For example, the power of car engine in Germany officially must be measured in kW. Nobody cares, everybody wants to know how many horsepower (the German unit, PS, I guess every country had a slightly different definition of horsepower) it has.
If you changed it today in the US, I guess it would take 40 to 80 years until everybody uses the new units.
PA110 From United States of America, joined Dec 2003, 1995 posts, RR: 24
Reply 18, posted (8 years 8 months 5 days 9 hours ago) and read 3275 times:
If I recall correctly, the reason why the Metric system failed was the cost. At the time it was introduced by the Carter Administration in the 70's, the U.S. economy was experiencing high inflation. Neither private industry nor the federal government was willing to underwrite the pretty hefty costs associated with converting to metric.
Prebennorholm From Denmark, joined Mar 2000, 6385 posts, RR: 54
Reply 22, posted (8 years 8 months 5 days 8 hours ago) and read 3249 times:
Quoting Aloges (Reply 11): Quoting SlamClick (Reply 3):
Maybe we should have some system based on the size of the earth.
Which would be... the metric system!
Aeh, that was in the good old days. Some 30 or 40 years ago the UN redefined the meter to be the length of a certain number of emission waves of gamma rays from a certain radioactive isotope. I don't remember the details.
That makes the meter a constant thing while the Earth is growing bigger at sea level as the sea rises due to global warming.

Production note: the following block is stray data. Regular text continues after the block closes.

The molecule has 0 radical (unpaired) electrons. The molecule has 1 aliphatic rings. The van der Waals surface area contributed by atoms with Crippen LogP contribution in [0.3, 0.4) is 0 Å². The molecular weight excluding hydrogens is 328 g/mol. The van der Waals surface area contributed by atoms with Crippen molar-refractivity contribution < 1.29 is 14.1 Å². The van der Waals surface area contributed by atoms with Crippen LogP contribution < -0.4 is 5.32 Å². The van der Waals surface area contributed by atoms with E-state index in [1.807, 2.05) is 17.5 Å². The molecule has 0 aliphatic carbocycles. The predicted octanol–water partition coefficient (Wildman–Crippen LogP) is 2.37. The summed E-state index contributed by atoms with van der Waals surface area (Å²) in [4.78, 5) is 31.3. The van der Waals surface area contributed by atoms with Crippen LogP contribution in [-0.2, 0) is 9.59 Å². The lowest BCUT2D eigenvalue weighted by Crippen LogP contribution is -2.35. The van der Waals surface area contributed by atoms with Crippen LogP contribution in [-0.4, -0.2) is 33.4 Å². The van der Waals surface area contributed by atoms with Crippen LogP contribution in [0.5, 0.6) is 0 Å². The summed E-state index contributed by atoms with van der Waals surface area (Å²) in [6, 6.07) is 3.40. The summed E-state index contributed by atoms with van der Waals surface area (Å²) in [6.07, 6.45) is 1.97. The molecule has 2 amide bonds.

Edit: Wrong! Read reply #14 instead. I was mixing up with the modern definition of the second (time unit). Sorry.
[Edited 2005-11-23 01:53:38]
Always keep your number of landings equal to your number of take-offs, Preben Norholm
RayChuang From United States of America, joined Jun 2000, 7987 posts, RR: 5
Reply 23, posted (8 years 8 months 5 days 8 hours ago) and read 3239 times:
Actually, the US automotive industry has heavily used the metric system for a number of years. Note that nowadays engine displacement is defined in cubic centimeters or liters and tire width is defined in millimeters (though for some strange reason automotive wheel size is defined in inches even in metric countries; the Michelin attempt to definite automotive wheel size in millimeters with the TRX tire wasn't adopted by anyone else).
Also, the food industry has both metric and English measurements for weight, dry capacity and liquid capacity since the late 1970's. That's why you see soda bottles in 1 and 2 liter sizes all over the USA.
One thing that I find puzzling is the fact that even now flight altitude for commercial airliners are still defined in feet and not meters (per current ICAO rules).